Replacing mint.com with my own (automated) webapp

I’ve been using mint.com since 2010. I was happy with the service; it worked pretty well, most of the time.
But recently, I decided it just wasn’t worth the risks.
So I unlinked all my banking accounts, and then deleted my mint account.

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Fixing PuPHPet/Vagrant SSL errors with rubygems

Trying to update dependencies in a PuPHPet/Vagrant virtual machine using vagrant provision, but getting SSL errors when it tries to install gems?

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Nissan Connect Updated API

So Nissan published new versions of their mobile apps for the Nissan LEAF, with upgraded security.
A-Good-Thing™.

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The Case of the Dying Hard Drive That Flipped Bits

The symptoms were hard to notice at first: downloaded files would sometimes be corrupted, especially large files; attempts to fix those downloads (using par2) would more often than not fail. Then it became bizarre; calculating the checksum of those files would sometimes, but not always, result in different values.

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Buying in USD from Canada

When buying things in the US from Canada, there are often different options to pay: PayPal, credit cards, etc.

In my case, I am (too) often paying for my voip.ms line (DID and usage).
Despite being a Canadian company, they only charge in USD, probably because they need to pay their providers in USD, and don’t want to lose money when the exchange rate is abysmal (1.40 CAD = 1 USD right now!)

When paying an invoice in USD from Canada, not all payments methods are equals. Some will charge more to convert currency. PayPal in particular is pretty bad.

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iOS 9 ATS (App Transport Security) exceptions

App Transport Security is a feature that improves the security of connections between an app and web services. The feature consists of default connection requirements that conform to best practices for secure connections. Apps can override this default behavior and turn off transport security.

Transport security is available on iOS 9.0 or later, and on OS X 10.11 and later.
Source

What does that mean?

That unless you change something in your iOS app’ plist, your app will not be able to communicate with unsecure HTTP servers, when it runs on iOS 9.

That’s a good thing really; Apple is trying to force people to update their HTTP servers to use the latest HTTPS protocols & recommendations: TLS 1.2, SHA256 or better, forward secrecy.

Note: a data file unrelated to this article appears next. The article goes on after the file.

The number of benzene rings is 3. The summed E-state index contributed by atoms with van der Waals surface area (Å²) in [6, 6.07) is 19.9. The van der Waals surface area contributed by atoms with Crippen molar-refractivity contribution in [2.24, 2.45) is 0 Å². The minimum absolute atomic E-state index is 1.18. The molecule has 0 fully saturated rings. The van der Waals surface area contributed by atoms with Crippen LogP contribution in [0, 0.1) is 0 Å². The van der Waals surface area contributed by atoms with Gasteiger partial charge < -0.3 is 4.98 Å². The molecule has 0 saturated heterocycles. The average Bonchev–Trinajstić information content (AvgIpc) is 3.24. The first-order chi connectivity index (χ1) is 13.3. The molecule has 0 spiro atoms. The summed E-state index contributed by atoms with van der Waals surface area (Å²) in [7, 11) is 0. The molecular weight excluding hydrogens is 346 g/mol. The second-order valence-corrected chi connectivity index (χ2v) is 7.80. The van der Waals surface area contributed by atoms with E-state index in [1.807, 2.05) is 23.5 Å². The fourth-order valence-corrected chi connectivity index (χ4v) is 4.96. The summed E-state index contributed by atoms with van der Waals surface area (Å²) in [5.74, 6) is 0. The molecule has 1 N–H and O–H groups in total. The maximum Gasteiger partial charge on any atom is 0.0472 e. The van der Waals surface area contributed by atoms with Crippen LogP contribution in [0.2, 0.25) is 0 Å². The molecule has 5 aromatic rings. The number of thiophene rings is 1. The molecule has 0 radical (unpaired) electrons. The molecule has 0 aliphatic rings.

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How to extract your TOTP secrets from Authy

Maybe you just want to back them up for when something goes wrong, or maybe you want to set up a new two-factor authentication app on a platform that Authy doesn’t support (cough Windows Phone cough). Whatever your reasons, if you want to export your TOTP secret keys from Authy, their apps or support guys won’t be much help to you.

The trick, that I just used to install all my existing TOTP secrets in the Microsoft Authenticator app, is to change one of their app of which we have the source, namely their Chrome app, to show us what we want.

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RSS-For-Later: Replace Google Reader with Pocket

Google Reader is going away later this year. This means those of us using RSS to keep in touch with the world will need to find an alternative to be able to get our fix using our different devices.

I still remember the pre-Google Reader days of RSS, when RSS clients were silos that talked to nobody. This meant that trying to read articles on a PDA (Palm Zire anyone?), and on a PC, forced us to skip a bunch of articles each time we switched from one to the other…
Solutions for this problem existed at the time, but were convoluted, and not that pleasant. i.e. I don’t want to go back there!

This morning, I read a post by Ruth John, aka @Rumyra, about how she used IFTTT (If-This-Then-That) to inject the content of a RSS feed into the Pocket read-it-later service. This stuck me as a good idea, so I started with a Yahoo Pipe that took my OPML, and merged all articles into one feed, and I inputed that into IFTTT, and chose Pocket as the target. Sadly, that didn’t work so well; IFTTT has known issues with Yahoo Pipes RSS feeds. Next option: just do it myself!

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How to run a super-fast Android emulator with Intel x86 system images

Note: I did this on my MacBook Pro, and saw a major difference between the x86 emulator, and the old ARM emulator. I guess I should thank the CPU my MacBook uses, which supports Intel® HAXM*. If yours doesn’t, you’re out of luck!

  • Intel® HAXM requires an Intel® processor with support for Intel® VT-x, Intel® EM64T (Intel® 64), and Execute Disable (XD) Bit functionality.

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Flickr interesting or groups photos on your (jailbroken) Apple TV screensaver

Since I replaced my Apple TV 1 with an Apple TV 2, and started using Flickr as the screensaver, I was wondering how I could use group photos or interesting photos from Flickr, instead of just a user’s photos, or the result of a search.
Today, I was able to hack it to do what I want!

(Note: You need a jailbroken Apple TV for this to work.)

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